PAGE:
Iterative Design and Development: Update Your Site Without Doing a Redesign
Amazon’s website looks completely different than it did a few years ago, but did you ever notice it changing? I think they do the best job at making small adjustments over a long period of time. This means they avoid killing user experience and make site adjustments manageable for their business. Not only does completing a full site redesign kills your web team’s velocity, but it can also be very intimidating and costly for large enterprises.
At Acquia, we implement a similar approach but we also mold it to fit our business. We call it Iterative Design and Development. Our approach is simple: we select sections of our site every quarter (a three month period) to optimize and re-design. The goal is to enhance user experience, increase site conversions, and update our design to match our latest branding standards. This allows us to have small wins throughout the year instead of waiting months for one big site update. I find this elevates team moral and keeps us motivated because we can see the impact of our changes right away.
This year we started by jumping on our site header. We consider this a section of our site because you cannot change your site-header on just one page. We updated the colors of our site header and the footer site wide from black to white. This one change made a huge difference to the feeling of our site without causing users to be lost when they next visited. Now we are looking to update our main site navigation, but the key is to not change the site header and navigation at the same time. Simultaneously implementing site alterations like these could seriously confuse users.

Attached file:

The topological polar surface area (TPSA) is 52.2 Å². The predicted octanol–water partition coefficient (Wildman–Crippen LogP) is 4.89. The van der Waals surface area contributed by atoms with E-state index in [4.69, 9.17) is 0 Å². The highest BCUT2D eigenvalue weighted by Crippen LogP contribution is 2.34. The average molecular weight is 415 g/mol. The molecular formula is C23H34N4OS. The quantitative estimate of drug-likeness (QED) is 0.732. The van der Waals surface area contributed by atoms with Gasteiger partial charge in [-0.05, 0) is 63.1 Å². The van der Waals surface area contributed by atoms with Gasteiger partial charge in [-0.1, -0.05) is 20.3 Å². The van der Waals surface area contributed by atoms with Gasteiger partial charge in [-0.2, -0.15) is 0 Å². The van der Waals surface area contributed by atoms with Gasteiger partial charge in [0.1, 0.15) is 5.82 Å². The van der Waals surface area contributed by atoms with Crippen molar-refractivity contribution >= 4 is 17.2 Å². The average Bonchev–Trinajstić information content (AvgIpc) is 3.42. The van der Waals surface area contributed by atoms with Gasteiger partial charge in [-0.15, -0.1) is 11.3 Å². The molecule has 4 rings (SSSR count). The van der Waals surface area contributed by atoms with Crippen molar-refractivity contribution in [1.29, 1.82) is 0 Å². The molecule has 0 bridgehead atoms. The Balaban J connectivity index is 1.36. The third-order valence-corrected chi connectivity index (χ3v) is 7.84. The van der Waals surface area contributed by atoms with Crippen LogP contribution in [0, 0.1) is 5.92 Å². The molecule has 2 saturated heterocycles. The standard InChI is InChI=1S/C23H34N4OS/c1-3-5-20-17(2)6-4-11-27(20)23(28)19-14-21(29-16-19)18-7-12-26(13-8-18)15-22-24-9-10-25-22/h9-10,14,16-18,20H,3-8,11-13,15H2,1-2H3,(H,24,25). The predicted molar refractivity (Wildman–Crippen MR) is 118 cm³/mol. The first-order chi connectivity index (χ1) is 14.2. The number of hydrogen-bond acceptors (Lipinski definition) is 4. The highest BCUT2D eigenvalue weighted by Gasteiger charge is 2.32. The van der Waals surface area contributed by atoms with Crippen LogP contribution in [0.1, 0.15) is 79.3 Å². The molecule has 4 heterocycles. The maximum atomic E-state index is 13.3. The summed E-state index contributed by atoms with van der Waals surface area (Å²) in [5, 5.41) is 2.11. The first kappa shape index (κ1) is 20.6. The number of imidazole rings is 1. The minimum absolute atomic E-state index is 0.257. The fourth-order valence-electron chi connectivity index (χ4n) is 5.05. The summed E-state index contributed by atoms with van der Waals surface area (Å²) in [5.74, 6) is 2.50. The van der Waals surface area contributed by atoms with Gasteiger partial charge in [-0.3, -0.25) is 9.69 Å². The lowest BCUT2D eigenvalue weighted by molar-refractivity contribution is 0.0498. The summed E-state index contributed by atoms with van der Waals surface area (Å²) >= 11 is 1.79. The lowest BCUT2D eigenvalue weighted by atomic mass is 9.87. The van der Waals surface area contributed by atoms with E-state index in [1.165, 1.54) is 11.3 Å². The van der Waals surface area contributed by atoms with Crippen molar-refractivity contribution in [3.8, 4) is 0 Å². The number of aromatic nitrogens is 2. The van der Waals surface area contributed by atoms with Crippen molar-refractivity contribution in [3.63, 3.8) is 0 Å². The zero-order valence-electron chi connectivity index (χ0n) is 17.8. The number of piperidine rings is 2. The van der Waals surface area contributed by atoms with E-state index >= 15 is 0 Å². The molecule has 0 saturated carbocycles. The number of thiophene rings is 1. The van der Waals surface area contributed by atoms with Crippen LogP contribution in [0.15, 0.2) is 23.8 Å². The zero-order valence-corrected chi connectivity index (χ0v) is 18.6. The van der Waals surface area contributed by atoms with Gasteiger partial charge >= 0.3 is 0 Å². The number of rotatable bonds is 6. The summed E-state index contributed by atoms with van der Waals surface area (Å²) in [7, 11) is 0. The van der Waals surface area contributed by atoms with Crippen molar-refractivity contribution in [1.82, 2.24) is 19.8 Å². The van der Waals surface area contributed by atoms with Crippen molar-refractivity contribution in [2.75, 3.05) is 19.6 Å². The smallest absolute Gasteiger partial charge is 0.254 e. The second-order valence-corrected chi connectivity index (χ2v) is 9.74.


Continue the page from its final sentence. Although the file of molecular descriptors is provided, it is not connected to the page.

To help you execute Iterative Design and Development for your site, we’ve outlined the high level process:
- Define your key site sections (header, homepage, conversion pages, etc.)
- Start with small adjustments such as color changes
- Tackle page redesigns based on your sections from step 1
- Optimize for usability separate from large design pattern changes
For other easy adjustments, you could add change colors, update your buttons, try a new font (though beware of how that affects the font-size sitewide), or try adding full width background images to differentiate sections of content. Small and interactive modifications like these can have a big impact on your site design.
This will help with Drupal 8
Iterative Design and Development will also be very strategic for when we move to Drupal 8 in the near future. Our goal is to update our current website with great designs and layouts before we move to Drupal 8, so that we are working on infrastructure changes and enhancements after the move, and not redesigns and copy edits. This simplifies our migration to Drupal 8 in a bunch of ways:
- It doesn't impact the user experience because the design does not change
- It keeps our organic search engine rankings intact because we won’t be changing the content on our site (that has already been done)
- Our development team can focus on module selections and implementations instead of building new page designs
- There are no added design costs during the migration
- It guarantees faster delivery - redesign and new content will only add onto your migration timeline.
Managing a B2B website requires a lot of planning and organizing, so I hope that these ideas help keep your site manageable and moving in the right direction. Adopting Iterative Design and Development is important because if your site doesn’t change and evolve over time, your business will suffer. To read more about maintaining your content please read: Building a Content Maintenance Strategy.